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How to Notice a Frightening Idea

Time to Read – 42 Seconds

It happened last week during a discussion on our Coaching Qualification – I was very clear on how we should offer it in-company, when someone suggested the complete opposite. The specific discussion isn’t relevant here, what is though, is my reaction – I froze on the spot.

You may know the feeling – when you hear an idea, thought or opinion that goes against a strongly held belief. Our first reaction is “no,” and once we have reached that conclusion – that we are “right” – we stack up the selective evidence to back it up.

But what if such moments hold the breakthrough that we all really need – in our lives, careers and in our organisation?

The ones that jolt us out of our comfort and familiarity zones.

Maybe it is the very ideas that we immediately reject, that hold the key to move us fast forward.

So, over the next week, listen out for those very ideas – you will know when you see or hear them – the hairs on the back of your neck will stand up in fear. Indeed, the faster you freeze, the more the idea may help you move forward.

Because let’s be honest, the whole innovation and creativity industries have all become a little too fluffy and friendly – and what we really need to move forward are some frightening ideas – frightening to us, to our organisations and to our competitors.

Here’s to you geting very scared this week


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10 Responses to How to Notice a Frightening Idea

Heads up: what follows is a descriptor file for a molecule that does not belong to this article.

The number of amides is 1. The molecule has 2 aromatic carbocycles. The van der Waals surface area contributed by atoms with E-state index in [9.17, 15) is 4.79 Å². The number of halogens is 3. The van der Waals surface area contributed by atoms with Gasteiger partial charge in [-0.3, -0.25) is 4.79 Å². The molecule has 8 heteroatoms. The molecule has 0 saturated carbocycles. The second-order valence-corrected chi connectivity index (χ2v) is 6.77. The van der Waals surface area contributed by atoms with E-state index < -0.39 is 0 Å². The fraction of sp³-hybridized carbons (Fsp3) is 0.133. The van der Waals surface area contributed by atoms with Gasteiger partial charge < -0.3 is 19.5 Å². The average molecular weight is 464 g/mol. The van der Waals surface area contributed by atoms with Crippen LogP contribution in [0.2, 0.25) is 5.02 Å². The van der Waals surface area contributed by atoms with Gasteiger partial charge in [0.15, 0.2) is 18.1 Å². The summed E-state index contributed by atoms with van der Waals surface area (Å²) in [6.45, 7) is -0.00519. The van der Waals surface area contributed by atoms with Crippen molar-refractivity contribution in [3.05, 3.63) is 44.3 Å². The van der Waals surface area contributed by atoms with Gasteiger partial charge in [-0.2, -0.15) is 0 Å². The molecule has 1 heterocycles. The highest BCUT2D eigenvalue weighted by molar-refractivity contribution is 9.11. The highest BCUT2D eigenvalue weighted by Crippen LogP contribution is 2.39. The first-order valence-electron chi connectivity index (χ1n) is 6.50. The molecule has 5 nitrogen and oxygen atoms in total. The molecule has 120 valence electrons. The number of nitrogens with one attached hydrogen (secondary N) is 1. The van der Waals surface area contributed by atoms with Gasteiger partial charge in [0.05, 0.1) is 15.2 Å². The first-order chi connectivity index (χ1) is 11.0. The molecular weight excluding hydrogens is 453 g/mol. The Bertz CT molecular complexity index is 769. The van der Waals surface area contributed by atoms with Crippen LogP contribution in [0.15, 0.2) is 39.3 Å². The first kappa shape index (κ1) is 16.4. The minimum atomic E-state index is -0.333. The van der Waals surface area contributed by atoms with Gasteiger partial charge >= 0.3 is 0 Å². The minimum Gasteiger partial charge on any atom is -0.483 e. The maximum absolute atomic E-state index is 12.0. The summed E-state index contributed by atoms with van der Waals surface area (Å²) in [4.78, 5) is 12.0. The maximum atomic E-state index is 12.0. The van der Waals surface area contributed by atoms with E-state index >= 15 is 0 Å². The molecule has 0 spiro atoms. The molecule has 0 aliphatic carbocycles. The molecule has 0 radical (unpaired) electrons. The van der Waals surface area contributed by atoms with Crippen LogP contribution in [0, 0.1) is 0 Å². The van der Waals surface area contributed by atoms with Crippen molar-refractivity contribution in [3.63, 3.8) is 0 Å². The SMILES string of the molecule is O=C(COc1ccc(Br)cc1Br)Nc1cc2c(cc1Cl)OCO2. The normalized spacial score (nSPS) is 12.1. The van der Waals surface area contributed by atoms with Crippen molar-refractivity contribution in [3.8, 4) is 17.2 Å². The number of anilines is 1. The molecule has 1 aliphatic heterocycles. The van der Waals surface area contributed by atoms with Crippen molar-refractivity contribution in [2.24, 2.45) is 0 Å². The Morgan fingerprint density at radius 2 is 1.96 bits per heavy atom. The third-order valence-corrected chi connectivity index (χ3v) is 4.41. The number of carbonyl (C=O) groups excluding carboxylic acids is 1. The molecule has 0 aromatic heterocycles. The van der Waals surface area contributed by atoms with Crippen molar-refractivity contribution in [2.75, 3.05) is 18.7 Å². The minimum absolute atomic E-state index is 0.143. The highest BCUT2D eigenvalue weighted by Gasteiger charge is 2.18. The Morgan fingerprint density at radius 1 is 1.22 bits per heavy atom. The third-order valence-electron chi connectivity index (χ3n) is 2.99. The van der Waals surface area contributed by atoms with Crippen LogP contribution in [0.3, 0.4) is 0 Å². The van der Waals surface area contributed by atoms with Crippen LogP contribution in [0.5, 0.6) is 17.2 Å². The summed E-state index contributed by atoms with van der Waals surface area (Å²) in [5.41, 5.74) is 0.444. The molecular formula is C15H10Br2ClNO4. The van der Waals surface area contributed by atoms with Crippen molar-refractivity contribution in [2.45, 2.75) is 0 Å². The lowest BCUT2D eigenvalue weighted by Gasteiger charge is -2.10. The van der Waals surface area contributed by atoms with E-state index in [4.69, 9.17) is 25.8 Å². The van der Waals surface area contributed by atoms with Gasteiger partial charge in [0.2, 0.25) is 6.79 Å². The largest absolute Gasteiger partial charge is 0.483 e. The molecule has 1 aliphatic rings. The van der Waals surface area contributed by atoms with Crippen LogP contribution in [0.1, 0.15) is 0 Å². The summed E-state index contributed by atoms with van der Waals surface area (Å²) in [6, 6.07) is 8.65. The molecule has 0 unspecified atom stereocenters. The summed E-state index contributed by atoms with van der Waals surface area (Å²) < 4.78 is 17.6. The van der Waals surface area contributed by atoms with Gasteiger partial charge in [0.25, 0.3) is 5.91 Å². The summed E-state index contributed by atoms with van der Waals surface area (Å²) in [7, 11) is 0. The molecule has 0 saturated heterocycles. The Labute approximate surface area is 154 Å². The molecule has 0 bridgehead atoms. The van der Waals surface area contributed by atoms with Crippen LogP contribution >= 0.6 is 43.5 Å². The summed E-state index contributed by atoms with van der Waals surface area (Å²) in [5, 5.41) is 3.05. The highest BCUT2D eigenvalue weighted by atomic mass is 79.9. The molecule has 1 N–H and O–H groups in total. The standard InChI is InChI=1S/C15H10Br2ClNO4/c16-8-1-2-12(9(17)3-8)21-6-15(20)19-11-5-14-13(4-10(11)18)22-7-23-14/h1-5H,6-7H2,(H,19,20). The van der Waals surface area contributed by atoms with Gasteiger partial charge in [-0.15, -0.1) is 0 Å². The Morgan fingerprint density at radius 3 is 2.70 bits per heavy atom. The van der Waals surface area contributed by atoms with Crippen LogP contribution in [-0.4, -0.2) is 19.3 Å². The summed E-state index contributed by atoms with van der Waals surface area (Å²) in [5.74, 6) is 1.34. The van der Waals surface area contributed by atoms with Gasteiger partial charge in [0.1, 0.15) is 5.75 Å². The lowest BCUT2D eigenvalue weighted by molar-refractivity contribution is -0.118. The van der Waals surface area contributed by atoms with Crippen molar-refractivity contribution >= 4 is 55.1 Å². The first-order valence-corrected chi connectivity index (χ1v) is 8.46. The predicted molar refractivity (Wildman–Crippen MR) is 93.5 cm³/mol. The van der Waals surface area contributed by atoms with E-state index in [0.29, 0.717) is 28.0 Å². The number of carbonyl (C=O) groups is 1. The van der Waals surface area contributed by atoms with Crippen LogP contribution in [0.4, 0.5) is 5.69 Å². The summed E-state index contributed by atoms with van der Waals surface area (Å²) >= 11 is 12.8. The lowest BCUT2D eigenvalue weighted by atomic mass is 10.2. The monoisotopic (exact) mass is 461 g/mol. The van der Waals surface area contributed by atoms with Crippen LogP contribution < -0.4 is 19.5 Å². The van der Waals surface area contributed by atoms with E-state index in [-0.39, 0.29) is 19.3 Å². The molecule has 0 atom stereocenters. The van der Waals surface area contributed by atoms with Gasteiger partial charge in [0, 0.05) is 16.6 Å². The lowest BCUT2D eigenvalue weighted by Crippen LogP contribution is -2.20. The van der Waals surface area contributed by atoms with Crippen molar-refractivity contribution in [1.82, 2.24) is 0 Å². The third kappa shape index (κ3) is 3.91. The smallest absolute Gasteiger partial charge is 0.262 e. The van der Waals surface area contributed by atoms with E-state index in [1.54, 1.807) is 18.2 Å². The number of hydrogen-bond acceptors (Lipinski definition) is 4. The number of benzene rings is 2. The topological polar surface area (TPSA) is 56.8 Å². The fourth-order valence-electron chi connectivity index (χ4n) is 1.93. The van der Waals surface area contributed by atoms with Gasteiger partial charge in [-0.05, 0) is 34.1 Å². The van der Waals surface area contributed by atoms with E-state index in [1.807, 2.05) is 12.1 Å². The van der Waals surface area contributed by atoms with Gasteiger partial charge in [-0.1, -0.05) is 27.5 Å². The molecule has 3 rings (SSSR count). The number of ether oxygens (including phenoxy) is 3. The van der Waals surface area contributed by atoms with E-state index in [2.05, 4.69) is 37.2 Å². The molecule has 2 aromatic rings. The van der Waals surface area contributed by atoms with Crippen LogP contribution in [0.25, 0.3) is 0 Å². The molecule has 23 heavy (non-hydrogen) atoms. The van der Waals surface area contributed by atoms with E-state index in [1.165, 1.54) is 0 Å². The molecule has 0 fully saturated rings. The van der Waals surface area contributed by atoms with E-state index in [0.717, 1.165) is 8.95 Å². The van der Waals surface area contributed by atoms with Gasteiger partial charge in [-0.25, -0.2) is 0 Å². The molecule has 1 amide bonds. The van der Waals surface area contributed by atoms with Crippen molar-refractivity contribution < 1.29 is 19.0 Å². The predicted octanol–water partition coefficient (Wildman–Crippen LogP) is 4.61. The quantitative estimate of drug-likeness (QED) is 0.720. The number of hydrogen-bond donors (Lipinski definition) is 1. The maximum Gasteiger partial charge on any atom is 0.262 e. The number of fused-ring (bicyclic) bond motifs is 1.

1. Your poll is a bit simplistic in that it’s set up as an exclusive or (as a computer programmer might put it). Innovation and creativity are natural talents but like any talents, they can be developed by others. In fact the tip that you’ve left today – about taking notice of frightening ideas – would be one way to develop those talents.

    Inate or learned, the real question is: does it matter?

  2. Absolutely! Beware of confirmation bias – it oh so easy to reinforce ourselves with our own beliefs rather than explore the possibilities and opportunities of a new way of looking at things. Sometimes the new way won’t end up being an option or the best thing to do but why shut the door before you’ve at least looked through it….

  3. Isn’t this all about listening to others ideas and allowing others a voice? Then deciding on whether to act on it or not?
    That’s just good practice but it takes a brave man or woman to change a long-held view in such a way, no matter how frightening.
    Imagine a politician doing that! It just wouldn’t happen. So they should perhaps do some more listening.

  4. Listening to others and acting on their ideas is a brave thing to do but vital in business.
    You can’t just have yes people working for you. Innovation is key.
    So listening to an idea that may stop you in your tracks but, on reflection, is a good one, can be a life-changer.

  5. Great that you were able to stand back and appreciate something like that David.
    We can all live and learn each day.

  6. I don’t believe the poll is simplistic.
    You either believe in natural talent or being able to work on something.
    Natural talent sometimes has to be used in conjunction with hard work.
    Sportsman who aren’t the most talented can get by on graft. But just graft doesn’t get you anywhere as you have to be talented in the first place.

  7. Thank you for your comments – Leon Benjamin sent this quote – “Don’t worry about people stealing your ideas. If your ideas are any good, you’ll have to ram them down people’s throats.” Howard Aiken

  8. It is always best to share the ideas and to make the company better. Otherwise if you are suddenly not there, that expertise is lost. It’s selfish to hold on to good stuff.

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